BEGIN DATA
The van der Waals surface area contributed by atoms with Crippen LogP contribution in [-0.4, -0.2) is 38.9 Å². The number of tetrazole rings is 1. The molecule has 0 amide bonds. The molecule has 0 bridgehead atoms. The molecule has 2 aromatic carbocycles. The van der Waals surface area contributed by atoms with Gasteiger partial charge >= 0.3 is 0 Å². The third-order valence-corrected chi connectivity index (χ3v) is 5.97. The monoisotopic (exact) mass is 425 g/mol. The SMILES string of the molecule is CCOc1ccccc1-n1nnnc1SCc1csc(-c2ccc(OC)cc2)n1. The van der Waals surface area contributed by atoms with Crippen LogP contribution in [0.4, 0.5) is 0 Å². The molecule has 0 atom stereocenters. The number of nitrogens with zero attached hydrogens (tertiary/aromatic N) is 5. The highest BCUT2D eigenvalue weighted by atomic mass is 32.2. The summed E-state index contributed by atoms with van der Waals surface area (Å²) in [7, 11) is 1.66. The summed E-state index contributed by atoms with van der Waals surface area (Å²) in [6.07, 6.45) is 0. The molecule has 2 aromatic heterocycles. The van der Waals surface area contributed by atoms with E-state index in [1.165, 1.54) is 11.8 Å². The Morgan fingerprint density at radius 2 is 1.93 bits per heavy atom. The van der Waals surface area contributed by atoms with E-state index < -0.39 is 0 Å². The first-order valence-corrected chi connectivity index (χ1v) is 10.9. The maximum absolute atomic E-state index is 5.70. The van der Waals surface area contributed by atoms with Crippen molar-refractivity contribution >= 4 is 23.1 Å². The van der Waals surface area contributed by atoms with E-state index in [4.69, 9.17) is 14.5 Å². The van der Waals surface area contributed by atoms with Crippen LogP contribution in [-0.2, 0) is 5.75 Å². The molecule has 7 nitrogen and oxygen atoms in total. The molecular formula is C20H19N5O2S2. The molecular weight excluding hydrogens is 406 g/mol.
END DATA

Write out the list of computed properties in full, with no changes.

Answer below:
The van der Waals surface area contributed by atoms with Crippen LogP contribution in [-0.4, -0.2) is 38.9 Å². The number of tetrazole rings is 1. The molecule has 0 amide bonds. The molecule has 0 bridgehead atoms. The molecule has 2 aromatic carbocycles. The van der Waals surface area contributed by atoms with Gasteiger partial charge >= 0.3 is 0 Å². The third-order valence-corrected chi connectivity index (χ3v) is 5.97. The monoisotopic (exact) mass is 425 g/mol. The SMILES string of the molecule is CCOc1ccccc1-n1nnnc1SCc1csc(-c2ccc(OC)cc2)n1. The van der Waals surface area contributed by atoms with Crippen LogP contribution in [0.4, 0.5) is 0 Å². The molecule has 0 atom stereocenters. The number of nitrogens with zero attached hydrogens (tertiary/aromatic N) is 5. The highest BCUT2D eigenvalue weighted by atomic mass is 32.2. The summed E-state index contributed by atoms with van der Waals surface area (Å²) in [7, 11) is 1.66. The summed E-state index contributed by atoms with van der Waals surface area (Å²) in [6.07, 6.45) is 0. The molecule has 2 aromatic heterocycles. The van der Waals surface area contributed by atoms with E-state index in [1.165, 1.54) is 11.8 Å². The Morgan fingerprint density at radius 2 is 1.93 bits per heavy atom. The van der Waals surface area contributed by atoms with E-state index < -0.39 is 0 Å². The first-order valence-corrected chi connectivity index (χ1v) is 10.9. The maximum absolute atomic E-state index is 5.70. The van der Waals surface area contributed by atoms with Crippen molar-refractivity contribution >= 4 is 23.1 Å². The van der Waals surface area contributed by atoms with E-state index in [4.69, 9.17) is 14.5 Å². The van der Waals surface area contributed by atoms with Crippen LogP contribution in [-0.2, 0) is 5.75 Å². The molecule has 7 nitrogen and oxygen atoms in total. The molecular formula is C20H19N5O2S2. The molecular weight excluding hydrogens is 406 g/mol.